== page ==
Sewanee student wins prestigious Goldwater Scholarship

by Alysse Schultheis
Executive Editor

The Barry Goldwater Scholarship and Excellence in Education program was established by Congress in 1986 to honor Senator Barry Goldwater. The purpose of the Foundation is to provide a continuing source of highly qualified scientists, mathematicians, and engineers by awarding scholarships to college students who intend to pursue research careers in these fields. The Scholarship, the most prestigious undergraduate award given in the sciences, is awarded to about 300 college sophomores and juniors nationwide. A maximum of $7500 per academic year is granted, and the scholarship is awarded based on merit. After fierce competition, Taylor Morris (C’16) was awarded the 2014 Barry Goldwater Scholarship.

In awarding the scholarships, the Foundation Board of Trustees considers the nominee’s field of study and career objectives, and the extent to which that individual has the commitment and potential to make a significant contribution to his or her field. This is judged by letter of references, essays written by the student, and prior research experience. Dean Summers was Morris’ advisor for the process. He helped edit the essay, as did Professor Bachman and Professor Durig. Morris was very grateful for their help with his essay.

Morris’ essay focused on his prior work in modeling exoplanet transits. A major goal of exoplanet science, for which knowledge beyond planet size and mass is necessary, is the discovery of habitable planets. Having had hands-on lab experience in both astronomy and biology, Morris has “become very interested in the potential intersection of the two fields. Extra-solar planet characterization, particularly with respect to traits such as atmospheric composition, has the potential to aid in the search for Earth-like planets by supplyingknowledge of exoplanets that cannot currently be fully predicted by theory.”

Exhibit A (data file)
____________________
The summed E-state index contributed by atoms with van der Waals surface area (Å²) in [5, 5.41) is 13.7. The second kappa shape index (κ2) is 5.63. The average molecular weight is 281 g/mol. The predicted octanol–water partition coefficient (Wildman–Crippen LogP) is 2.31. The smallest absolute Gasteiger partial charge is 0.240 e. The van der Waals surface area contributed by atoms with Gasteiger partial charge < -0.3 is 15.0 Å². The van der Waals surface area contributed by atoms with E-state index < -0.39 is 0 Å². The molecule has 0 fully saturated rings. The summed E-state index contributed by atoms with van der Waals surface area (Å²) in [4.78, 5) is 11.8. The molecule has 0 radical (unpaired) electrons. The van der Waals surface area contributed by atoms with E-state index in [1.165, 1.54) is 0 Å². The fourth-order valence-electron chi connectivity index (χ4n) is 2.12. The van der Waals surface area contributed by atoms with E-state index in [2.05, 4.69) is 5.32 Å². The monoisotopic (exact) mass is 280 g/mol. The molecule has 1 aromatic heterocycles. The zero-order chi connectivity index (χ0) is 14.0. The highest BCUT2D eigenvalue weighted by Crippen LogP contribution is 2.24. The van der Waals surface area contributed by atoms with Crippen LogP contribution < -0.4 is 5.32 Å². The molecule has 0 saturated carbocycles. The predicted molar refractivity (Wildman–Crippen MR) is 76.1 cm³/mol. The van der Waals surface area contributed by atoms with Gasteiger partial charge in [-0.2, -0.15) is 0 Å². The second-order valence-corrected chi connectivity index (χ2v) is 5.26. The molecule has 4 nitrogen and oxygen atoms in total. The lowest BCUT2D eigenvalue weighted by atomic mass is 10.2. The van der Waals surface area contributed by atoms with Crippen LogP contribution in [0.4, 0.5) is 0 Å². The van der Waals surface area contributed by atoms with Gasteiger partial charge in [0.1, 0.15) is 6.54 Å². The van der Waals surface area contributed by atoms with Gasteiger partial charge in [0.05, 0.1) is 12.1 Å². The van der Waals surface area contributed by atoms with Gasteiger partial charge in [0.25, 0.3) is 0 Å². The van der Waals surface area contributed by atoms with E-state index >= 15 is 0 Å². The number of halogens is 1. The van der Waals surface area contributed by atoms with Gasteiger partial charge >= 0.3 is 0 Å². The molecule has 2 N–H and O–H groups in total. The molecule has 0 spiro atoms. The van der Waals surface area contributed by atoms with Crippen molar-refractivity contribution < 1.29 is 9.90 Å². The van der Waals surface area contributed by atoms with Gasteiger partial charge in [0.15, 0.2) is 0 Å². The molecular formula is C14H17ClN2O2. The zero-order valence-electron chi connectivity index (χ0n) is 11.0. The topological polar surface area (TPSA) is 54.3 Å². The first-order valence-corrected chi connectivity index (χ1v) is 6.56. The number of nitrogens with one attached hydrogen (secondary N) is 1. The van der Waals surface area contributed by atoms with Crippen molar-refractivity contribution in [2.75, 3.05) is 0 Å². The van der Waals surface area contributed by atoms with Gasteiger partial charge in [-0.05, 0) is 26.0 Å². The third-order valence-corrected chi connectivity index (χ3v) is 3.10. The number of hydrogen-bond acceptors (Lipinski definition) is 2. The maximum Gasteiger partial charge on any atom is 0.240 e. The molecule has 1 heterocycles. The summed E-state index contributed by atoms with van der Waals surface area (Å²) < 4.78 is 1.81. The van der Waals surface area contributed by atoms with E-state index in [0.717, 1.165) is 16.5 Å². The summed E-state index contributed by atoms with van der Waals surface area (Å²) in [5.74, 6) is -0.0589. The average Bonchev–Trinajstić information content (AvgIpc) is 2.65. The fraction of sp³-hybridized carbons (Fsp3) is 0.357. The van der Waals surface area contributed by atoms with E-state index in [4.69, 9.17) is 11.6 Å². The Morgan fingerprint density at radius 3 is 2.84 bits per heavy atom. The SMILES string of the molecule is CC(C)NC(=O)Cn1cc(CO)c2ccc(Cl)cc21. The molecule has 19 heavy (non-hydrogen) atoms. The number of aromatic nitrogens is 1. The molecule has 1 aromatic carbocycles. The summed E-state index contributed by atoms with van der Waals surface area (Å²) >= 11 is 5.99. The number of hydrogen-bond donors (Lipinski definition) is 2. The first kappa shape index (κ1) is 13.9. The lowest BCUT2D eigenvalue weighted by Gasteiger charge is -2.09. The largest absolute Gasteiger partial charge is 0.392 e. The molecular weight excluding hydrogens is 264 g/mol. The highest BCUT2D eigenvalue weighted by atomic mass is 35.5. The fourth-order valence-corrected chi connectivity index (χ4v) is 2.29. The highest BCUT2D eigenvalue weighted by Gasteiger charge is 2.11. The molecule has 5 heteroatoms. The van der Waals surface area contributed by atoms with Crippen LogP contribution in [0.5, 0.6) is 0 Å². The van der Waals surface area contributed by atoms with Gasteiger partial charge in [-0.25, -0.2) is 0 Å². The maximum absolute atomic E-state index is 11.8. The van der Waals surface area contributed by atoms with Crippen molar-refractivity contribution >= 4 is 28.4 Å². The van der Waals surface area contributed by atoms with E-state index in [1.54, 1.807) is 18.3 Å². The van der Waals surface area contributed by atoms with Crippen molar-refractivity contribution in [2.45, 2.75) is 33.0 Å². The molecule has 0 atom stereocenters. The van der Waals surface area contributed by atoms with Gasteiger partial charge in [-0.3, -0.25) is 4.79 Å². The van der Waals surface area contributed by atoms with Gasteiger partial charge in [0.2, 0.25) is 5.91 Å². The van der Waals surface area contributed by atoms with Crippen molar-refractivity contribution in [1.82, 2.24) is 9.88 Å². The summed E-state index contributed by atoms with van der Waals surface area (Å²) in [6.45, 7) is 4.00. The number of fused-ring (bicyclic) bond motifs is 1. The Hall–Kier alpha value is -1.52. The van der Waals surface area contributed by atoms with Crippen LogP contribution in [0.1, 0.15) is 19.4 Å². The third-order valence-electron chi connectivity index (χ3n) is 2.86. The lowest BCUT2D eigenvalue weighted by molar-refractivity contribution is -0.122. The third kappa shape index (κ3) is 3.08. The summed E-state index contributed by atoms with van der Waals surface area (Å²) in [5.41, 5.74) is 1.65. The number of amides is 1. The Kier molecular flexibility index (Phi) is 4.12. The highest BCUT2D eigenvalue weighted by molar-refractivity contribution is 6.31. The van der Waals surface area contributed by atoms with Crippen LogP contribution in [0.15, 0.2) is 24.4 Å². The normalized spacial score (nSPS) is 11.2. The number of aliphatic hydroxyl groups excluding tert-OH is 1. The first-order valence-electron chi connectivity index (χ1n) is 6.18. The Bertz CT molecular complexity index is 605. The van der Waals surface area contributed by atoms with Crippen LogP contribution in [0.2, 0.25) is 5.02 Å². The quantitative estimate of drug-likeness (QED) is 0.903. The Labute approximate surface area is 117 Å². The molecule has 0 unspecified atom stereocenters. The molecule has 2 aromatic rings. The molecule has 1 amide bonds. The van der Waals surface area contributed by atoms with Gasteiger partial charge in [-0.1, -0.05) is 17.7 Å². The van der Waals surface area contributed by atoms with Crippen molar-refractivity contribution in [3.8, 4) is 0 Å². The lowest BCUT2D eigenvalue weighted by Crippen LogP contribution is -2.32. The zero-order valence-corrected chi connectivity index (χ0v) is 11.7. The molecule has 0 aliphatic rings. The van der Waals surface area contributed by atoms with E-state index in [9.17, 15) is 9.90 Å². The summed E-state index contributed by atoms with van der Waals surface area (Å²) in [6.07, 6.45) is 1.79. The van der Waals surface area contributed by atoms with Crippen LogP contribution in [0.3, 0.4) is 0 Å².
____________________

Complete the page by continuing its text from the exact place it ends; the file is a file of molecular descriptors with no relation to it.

Now that he has won the scholarship, Morris hopes to help other Sewanee students pursue the Goldwater over the next two years since the University can nominate up to four students each year. The scholarship, Morris says, “will help me pursue my dreams of attending graduate school in astrophysics, and shows the quality of science education available at Sewanee.”

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